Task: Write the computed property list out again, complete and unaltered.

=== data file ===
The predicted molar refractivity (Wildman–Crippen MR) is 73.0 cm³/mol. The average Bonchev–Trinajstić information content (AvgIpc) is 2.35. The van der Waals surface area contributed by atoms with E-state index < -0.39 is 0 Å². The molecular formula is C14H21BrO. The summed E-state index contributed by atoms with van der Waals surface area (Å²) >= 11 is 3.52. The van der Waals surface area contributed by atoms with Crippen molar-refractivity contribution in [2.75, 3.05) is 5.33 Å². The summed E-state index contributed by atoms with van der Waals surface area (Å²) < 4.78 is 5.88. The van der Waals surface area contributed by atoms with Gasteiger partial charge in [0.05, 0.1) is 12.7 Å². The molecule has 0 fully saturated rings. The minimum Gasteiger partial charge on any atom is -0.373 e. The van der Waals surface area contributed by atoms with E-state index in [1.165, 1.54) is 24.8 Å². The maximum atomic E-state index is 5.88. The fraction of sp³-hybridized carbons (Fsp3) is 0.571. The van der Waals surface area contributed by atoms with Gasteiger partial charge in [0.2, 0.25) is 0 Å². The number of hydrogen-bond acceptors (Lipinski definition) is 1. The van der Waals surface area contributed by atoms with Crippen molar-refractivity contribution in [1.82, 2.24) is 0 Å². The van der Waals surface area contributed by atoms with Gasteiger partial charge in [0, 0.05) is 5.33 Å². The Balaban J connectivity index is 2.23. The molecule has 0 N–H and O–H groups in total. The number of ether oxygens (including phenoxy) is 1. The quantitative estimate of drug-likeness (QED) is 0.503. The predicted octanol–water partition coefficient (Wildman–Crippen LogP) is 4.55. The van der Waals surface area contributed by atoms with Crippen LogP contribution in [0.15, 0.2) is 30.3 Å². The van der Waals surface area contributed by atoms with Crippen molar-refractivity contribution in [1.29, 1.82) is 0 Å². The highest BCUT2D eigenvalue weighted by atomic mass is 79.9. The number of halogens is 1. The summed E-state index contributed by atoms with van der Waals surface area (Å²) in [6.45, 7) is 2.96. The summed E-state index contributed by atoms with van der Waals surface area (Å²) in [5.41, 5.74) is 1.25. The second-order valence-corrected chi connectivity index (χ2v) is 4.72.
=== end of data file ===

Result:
The predicted molar refractivity (Wildman–Crippen MR) is 73.0 cm³/mol. The average Bonchev–Trinajstić information content (AvgIpc) is 2.35. The van der Waals surface area contributed by atoms with E-state index < -0.39 is 0 Å². The molecular formula is C14H21BrO. The summed E-state index contributed by atoms with van der Waals surface area (Å²) >= 11 is 3.52. The van der Waals surface area contributed by atoms with Crippen molar-refractivity contribution in [2.75, 3.05) is 5.33 Å². The summed E-state index contributed by atoms with van der Waals surface area (Å²) < 4.78 is 5.88. The van der Waals surface area contributed by atoms with Gasteiger partial charge in [0.05, 0.1) is 12.7 Å². The molecule has 0 fully saturated rings. The minimum Gasteiger partial charge on any atom is -0.373 e. The van der Waals surface area contributed by atoms with E-state index in [1.165, 1.54) is 24.8 Å². The maximum atomic E-state index is 5.88. The fraction of sp³-hybridized carbons (Fsp3) is 0.571. The van der Waals surface area contributed by atoms with Gasteiger partial charge in [0.2, 0.25) is 0 Å². The number of hydrogen-bond acceptors (Lipinski definition) is 1. The van der Waals surface area contributed by atoms with Crippen molar-refractivity contribution in [1.82, 2.24) is 0 Å². The van der Waals surface area contributed by atoms with Gasteiger partial charge in [0, 0.05) is 5.33 Å². The Balaban J connectivity index is 2.23. The molecule has 0 N–H and O–H groups in total. The number of ether oxygens (including phenoxy) is 1. The quantitative estimate of drug-likeness (QED) is 0.503. The predicted octanol–water partition coefficient (Wildman–Crippen LogP) is 4.55. The van der Waals surface area contributed by atoms with Crippen LogP contribution in [0.15, 0.2) is 30.3 Å². The van der Waals surface area contributed by atoms with Crippen molar-refractivity contribution in [1.29, 1.82) is 0 Å². The highest BCUT2D eigenvalue weighted by atomic mass is 79.9. The number of halogens is 1. The summed E-state index contributed by atoms with van der Waals surface area (Å²) in [6.45, 7) is 2.96. The summed E-state index contributed by atoms with van der Waals surface area (Å²) in [5.41, 5.74) is 1.25. The second-order valence-corrected chi connectivity index (χ2v) is 4.72.